The filling and shaping handwork of pupusa takes a bit of practice. They like a bit of slip, so keep your hands wet and allow the dough to slide around—almost if you were throwing pottery.

You may also use multiple pans/griddles to speed along the cooking.

equipment mise en place

To make the curtido, you will need a digital kitchen scale, a kettle or medium saucepan, a medium heatproof bowl, and a colander.

To make the salsa, you will need a blender, a 12-inch skillet, and a small saucepan.

To make the pupusas, you will need a rimmed baking sheet; a medium bowl; parchment paper; a gallon-size zipper-lock bag; scissors; a small bowl; a digital kitchen scale; clean kitchen towels; a rolling pin; a small baking sheet (or pie plate); a heavy square or round griddle, preferably well-seasoned cast-iron; a pastry brush; and a wide metal spatula.

  • for the curtido:

    • 8
      ounces thinly sliced green cabbage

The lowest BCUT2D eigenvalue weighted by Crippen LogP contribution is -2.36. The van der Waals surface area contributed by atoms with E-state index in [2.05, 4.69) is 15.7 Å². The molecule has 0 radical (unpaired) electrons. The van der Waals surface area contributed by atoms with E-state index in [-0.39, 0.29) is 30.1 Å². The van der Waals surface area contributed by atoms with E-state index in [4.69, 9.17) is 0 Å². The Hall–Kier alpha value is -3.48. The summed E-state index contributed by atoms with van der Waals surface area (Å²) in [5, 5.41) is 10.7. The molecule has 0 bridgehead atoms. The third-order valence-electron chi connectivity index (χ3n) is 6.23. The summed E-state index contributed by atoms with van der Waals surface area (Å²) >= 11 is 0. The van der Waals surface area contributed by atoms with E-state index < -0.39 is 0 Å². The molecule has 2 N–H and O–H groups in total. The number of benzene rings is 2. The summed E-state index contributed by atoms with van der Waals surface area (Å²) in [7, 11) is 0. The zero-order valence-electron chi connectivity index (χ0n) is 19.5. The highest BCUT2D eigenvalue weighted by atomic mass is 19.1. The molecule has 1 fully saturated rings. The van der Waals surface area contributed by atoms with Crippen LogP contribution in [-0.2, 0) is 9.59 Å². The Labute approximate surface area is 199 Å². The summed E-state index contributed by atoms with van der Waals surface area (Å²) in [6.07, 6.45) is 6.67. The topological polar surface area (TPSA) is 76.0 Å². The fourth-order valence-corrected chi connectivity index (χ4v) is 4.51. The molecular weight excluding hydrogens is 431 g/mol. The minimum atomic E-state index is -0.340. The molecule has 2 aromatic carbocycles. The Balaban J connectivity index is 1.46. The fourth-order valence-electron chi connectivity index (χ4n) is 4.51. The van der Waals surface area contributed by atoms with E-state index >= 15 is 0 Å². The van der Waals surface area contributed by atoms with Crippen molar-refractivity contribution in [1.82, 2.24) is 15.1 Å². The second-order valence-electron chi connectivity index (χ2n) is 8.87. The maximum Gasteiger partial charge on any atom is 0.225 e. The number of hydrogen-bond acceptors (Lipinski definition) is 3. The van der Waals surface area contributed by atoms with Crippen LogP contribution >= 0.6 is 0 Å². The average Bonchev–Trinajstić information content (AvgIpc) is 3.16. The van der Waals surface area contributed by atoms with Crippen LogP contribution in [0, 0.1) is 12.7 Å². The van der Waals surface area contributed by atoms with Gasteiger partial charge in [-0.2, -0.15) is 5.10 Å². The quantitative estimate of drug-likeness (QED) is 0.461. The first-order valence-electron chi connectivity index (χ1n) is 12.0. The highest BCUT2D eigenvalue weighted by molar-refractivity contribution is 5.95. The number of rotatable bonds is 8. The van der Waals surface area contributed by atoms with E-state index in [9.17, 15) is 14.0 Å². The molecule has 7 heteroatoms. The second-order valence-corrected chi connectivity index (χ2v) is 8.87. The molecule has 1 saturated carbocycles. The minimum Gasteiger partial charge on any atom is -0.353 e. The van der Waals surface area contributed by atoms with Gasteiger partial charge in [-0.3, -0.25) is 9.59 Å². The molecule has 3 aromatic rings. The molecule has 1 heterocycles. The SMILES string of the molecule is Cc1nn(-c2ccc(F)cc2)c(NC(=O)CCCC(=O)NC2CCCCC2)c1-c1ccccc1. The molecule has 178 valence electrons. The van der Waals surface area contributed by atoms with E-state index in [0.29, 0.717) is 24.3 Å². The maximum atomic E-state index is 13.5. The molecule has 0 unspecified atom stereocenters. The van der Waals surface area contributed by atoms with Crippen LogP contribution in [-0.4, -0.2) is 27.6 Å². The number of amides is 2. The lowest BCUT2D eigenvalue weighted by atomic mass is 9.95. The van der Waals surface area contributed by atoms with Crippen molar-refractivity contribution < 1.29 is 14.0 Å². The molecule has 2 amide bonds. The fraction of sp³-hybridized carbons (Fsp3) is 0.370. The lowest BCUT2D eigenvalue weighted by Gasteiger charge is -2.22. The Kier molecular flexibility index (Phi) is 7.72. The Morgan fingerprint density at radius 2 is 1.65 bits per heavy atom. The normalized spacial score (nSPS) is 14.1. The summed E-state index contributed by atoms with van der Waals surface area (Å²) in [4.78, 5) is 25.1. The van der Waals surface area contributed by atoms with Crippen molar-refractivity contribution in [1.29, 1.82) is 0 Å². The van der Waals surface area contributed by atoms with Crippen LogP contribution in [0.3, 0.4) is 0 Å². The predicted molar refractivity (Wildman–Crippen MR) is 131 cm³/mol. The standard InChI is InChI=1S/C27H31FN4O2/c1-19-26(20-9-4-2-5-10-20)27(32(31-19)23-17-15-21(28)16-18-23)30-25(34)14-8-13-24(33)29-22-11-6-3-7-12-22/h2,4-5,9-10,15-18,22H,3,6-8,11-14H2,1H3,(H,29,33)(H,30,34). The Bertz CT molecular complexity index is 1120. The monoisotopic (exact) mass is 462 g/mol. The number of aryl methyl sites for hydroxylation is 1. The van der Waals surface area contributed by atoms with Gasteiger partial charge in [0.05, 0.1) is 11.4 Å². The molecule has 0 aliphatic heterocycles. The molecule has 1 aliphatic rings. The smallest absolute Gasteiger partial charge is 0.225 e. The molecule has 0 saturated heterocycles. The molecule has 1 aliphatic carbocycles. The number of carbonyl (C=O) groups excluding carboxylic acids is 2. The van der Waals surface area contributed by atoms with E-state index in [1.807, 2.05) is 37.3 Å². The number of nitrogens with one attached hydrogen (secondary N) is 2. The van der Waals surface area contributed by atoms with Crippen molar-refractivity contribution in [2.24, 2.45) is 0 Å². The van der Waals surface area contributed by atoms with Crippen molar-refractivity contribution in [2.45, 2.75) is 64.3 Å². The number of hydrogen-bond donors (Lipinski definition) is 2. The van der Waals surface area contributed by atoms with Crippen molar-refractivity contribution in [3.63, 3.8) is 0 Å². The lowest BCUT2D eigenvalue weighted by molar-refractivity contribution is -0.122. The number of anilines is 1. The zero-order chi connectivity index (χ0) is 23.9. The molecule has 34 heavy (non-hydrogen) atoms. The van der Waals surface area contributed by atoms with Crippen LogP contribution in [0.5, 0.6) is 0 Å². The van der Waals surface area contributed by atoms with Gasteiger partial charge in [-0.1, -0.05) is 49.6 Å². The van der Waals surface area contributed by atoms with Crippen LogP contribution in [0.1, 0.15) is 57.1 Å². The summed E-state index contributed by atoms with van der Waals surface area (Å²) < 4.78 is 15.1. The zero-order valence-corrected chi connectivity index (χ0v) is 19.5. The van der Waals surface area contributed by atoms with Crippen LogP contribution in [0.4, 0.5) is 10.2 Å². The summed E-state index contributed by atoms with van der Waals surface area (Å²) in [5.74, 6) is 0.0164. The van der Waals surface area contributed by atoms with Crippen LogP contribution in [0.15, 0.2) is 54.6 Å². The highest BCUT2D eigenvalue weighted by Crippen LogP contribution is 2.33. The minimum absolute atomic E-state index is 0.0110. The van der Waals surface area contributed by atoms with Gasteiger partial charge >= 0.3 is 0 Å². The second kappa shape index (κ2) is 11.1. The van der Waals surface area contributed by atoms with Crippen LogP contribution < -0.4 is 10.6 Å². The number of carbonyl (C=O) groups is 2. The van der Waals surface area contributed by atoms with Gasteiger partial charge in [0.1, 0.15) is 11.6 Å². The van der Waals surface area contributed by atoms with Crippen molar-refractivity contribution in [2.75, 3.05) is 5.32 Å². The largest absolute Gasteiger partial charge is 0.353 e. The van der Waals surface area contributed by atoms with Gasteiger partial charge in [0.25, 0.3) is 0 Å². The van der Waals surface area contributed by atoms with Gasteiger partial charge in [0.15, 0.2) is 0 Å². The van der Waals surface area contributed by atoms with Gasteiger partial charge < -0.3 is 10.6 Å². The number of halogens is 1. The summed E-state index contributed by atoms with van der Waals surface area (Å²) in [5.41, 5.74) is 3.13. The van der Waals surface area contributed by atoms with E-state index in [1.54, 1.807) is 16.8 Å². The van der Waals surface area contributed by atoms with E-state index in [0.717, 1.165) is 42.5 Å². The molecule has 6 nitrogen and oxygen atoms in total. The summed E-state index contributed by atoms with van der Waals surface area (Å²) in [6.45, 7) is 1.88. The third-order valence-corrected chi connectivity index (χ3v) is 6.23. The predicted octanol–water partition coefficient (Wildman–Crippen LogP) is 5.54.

• 2
      ounces peeled and shredded carrot (shredded on the large holes on a box grater)
    • 1.5
      ounces thinly sliced sweet onion
    • Fine sea salt and freshly ground black pepper
    • 2
      ounces pineapple vinegar (see Cooking Remarks) or apple cider vinegar
  • for the salsa:

    • 1
      (28-ounce) can whole peeled San Marzano–style tomatoes
    • 4
      ounces yellow onion, peeled and diced
    • 1
      medium garlic clove, chopped
    • Pinch of dried Mexican oregano
    • 1
    • 2
      tablespoons avocado oil
    • Fine sea salt and freshly ground black pepper